On Saturday in President Trump’s weekly address he called out the Senate democrats for “resisting the will of the American voter,” blaming them for slow-walking many of his “three hundred” nominees.
— Donald J. Trump (@realDonaldTrump) June 2, 2018
At present according to the Washington Post appointee tracker, there are one hundred and twenty-seven positions awaiting confirmation, two hundred and two without a nominee, eight that have been returned to the President, four awaiting nomination, and three hundred and thirty that have been confirmed.
The department lacking the most nominees or confirmed positions is the State Department, one such nominee is Susan A. Thornton.
Thornton has been with the State Department since 1991 working the last twenty years on U.S. policy in Eurasia, focused on the countries of the former Soviet Union and East Asia.
Her current role in the State Department is Acting Assistant Secretary in the Bureau of East Asian and Pacific Affairs since March 9, 2017.
On December 19th, 2017, Thornton was officially nominated for the post and referred to the Foreign Relations committee.
On January 3rd, 2018, her nomination then went back to the President in order for her to be renominated, per- Senate rules, any nomination that is pending when the Senate adjourns for more than thirty days they are returned to the President, unless the Senate by unanimous consent waives the rule. If a nomination is returned and the President still wants the nominee, he must submit a new nomination to the Senate.
On January 8, 2018, she was once again put up for consideration and referred back to the Foreign Relations committee.
On February 15th, 2018, she attended her confirmation hearing along with, Andrea L. Thompson, nominated for Undersecretary for Arms Control and International Security Affairs, she was confirmed to the post on April 26th, 2018, and Francis R. Fannon, nominate for Assistant Secretary for Energy Resources, he was confirmed on May 24th, 2018.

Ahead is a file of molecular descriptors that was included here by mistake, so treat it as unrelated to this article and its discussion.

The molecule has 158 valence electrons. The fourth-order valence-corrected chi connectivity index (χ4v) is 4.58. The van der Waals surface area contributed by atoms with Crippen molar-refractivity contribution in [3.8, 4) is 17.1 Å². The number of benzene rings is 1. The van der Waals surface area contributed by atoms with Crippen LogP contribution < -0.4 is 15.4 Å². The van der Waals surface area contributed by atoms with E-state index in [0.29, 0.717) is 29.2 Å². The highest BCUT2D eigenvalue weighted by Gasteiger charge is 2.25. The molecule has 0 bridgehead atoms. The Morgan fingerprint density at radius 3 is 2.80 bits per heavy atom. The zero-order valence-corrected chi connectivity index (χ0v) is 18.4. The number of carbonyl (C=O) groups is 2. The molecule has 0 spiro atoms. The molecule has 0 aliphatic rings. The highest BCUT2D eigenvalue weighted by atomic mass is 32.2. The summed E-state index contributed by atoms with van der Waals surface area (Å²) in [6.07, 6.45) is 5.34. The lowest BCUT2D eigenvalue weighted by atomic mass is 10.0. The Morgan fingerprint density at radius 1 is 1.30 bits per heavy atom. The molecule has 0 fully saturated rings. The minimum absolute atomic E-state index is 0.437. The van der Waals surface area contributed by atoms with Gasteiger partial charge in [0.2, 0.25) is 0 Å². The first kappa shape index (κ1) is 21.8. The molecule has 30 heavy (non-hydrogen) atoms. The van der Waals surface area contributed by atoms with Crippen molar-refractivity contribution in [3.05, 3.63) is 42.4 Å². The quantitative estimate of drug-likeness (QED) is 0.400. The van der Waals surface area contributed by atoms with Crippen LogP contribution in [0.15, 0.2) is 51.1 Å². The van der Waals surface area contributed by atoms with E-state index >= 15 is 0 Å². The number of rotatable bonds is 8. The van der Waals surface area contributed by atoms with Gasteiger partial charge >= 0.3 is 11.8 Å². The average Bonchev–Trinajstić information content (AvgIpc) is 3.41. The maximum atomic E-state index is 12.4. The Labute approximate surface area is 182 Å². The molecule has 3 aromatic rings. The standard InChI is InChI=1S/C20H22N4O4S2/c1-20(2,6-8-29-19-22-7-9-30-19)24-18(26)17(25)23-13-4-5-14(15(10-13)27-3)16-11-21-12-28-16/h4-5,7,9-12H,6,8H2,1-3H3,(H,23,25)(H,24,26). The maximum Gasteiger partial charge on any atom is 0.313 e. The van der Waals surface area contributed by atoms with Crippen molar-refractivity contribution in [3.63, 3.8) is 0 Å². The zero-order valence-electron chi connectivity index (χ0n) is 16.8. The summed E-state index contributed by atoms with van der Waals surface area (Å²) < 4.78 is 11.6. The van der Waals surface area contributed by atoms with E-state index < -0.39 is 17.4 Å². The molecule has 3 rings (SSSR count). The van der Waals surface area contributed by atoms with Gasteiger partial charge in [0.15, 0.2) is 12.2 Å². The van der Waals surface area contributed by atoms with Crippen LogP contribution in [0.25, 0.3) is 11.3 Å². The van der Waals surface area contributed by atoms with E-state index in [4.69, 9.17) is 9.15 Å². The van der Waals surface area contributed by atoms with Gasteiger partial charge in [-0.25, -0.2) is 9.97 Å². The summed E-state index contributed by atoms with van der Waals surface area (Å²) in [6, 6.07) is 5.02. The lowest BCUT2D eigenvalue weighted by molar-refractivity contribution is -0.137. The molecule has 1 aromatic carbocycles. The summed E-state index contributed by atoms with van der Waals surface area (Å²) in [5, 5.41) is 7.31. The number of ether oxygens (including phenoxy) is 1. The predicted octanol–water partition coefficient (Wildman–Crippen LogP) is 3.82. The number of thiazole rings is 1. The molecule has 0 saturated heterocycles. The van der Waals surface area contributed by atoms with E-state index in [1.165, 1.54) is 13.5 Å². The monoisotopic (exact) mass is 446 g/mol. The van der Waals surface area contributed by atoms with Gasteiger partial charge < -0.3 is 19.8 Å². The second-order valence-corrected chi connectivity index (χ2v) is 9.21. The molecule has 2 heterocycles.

At the one hour and twenty-eight minute mark of the confirmation video, Senator Marco Rubio (R-FL) asks, quoting a October 2017, Wall Street Journal article, about the State Department blocking the arrest of a group of agents from China’s Ministry of State Security, who traveled in May of 2017, from China to New York, under transit visas in violation of U.S. laws, in order to approach exiled Chinese billionaire, Guo Wengui who has been critical of the Chinese government.
Thornton answers it was an inter-agency decision not to arrest the Chinese agents, but while she was “aware” of the conversations around her she “did not weigh-in,” on the decision.
On March 15th, 2018, Senator Rubio tweeted
I will do all I can to defeat the current nominee for top #Asia diplomat. This position needs to be held by someone who understands we need to rebalance our relationship with #China, support #Taiwan & defend human rights. https://t.co/9qHwy4CRLk
— Marco Rubio (@marcorubio) March 15, 2018
From the tweeted article Rubio is quoting as saying, “I am hopeful that once Mike Pompeo is confirmed he will ask the President to nominate someone who understands the long-term threat posed by China.”
On May 30th, ABC news reported it seemed likely that the new Secretary of State Mike Pompeo was expected to withdrawal her nomination.